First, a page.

Background: Knowledge of the prevalence of methicillin-resistant Staphylococcus aureus (MRSA) colonization, and the frequency of transmission is vital for the implementation of MRSA infection control measures in hospitals. We assessed risk factors for and rates of colonization of MRSA upon admission to a geriatric rehabilitation hospital, and studied the contribution of the colonization on hospital mortality.
Methods: This was a prospective study conducted over a 6-month period. All patients were screened at admission, using nasal and throat swabs. Whenever necessary, blood, sputum, urine, or wound cultures were obtained. Data collected on admission included age, sex, functional status, reasons for admission to the rehabilitation unit, previous hospitalizations, known carriage or infection with MRSA in previous hospitalizations, underlying diseases, prescribed antibiotics in previous hospitalization, serum albumin, creatinine clearance, and patient management data. Risk factors for MRSA carriage on admission were estimated by using multivariate analysis.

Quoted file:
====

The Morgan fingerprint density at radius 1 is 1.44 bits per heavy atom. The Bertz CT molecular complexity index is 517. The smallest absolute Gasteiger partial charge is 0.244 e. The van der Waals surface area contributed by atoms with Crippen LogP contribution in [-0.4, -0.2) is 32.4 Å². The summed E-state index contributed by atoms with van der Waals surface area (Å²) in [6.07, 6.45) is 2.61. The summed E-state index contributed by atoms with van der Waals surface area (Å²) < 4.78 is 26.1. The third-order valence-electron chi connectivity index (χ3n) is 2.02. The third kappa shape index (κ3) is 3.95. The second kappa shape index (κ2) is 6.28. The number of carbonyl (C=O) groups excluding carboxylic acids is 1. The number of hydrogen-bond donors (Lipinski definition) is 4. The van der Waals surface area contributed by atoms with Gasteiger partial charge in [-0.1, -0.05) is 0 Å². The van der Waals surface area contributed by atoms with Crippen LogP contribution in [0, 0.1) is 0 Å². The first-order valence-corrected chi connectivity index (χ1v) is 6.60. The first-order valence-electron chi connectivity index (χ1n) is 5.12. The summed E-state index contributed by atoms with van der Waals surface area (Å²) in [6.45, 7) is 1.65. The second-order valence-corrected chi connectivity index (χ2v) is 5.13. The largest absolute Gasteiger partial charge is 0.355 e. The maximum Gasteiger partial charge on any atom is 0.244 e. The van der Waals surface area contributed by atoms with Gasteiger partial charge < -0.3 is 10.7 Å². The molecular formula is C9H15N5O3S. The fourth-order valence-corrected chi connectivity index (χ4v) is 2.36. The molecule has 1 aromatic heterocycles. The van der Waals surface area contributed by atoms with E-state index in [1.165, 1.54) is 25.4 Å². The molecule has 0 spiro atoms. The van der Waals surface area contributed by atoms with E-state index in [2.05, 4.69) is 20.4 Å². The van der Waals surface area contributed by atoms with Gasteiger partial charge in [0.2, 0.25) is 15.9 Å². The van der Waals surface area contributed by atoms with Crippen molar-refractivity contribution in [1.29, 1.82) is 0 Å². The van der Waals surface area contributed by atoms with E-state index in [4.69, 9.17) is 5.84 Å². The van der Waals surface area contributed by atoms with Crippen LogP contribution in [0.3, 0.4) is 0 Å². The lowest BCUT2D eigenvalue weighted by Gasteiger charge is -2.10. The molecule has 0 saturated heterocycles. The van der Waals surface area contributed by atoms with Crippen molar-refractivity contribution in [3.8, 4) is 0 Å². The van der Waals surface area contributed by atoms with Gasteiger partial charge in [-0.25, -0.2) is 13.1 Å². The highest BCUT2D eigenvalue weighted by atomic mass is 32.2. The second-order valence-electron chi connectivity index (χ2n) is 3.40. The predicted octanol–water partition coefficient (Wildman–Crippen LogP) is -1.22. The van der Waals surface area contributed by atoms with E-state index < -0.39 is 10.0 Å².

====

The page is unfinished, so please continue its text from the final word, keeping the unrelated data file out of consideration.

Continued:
Results: Of the 337 patients admitted during the study period, 24 (7.1%) had a MRSA isolate, and 87.4% of these were detected through screening specimens only. Of the 24 positive admissions with MRSA, 23 (95.8%) were newly identified MRSA carriers. In the multivariate analysis, the following variables were highly associated with MRSA carriage: presence of tracheotomy (p =.0001), hospitalization for deconditioning (p =.007), renal failure (p =.039), and quinolone use prior to hospitalization (p =.037). The morbidity associated with MRSA was very low, and length of stay was not influenced by carriage.
Conclusion: The prevalence of MRSA carriage on admission to geriatric rehabilitation hospitals is high. Screening on admission is probably useful, as it detects almost all MRSA carriers. However, given the low morbidity associated with MRSA observed in this study, eradication of the MRSA carrier state is questionable. Further studies are needed to determine the usefulness and cost/benefit ratio of screening.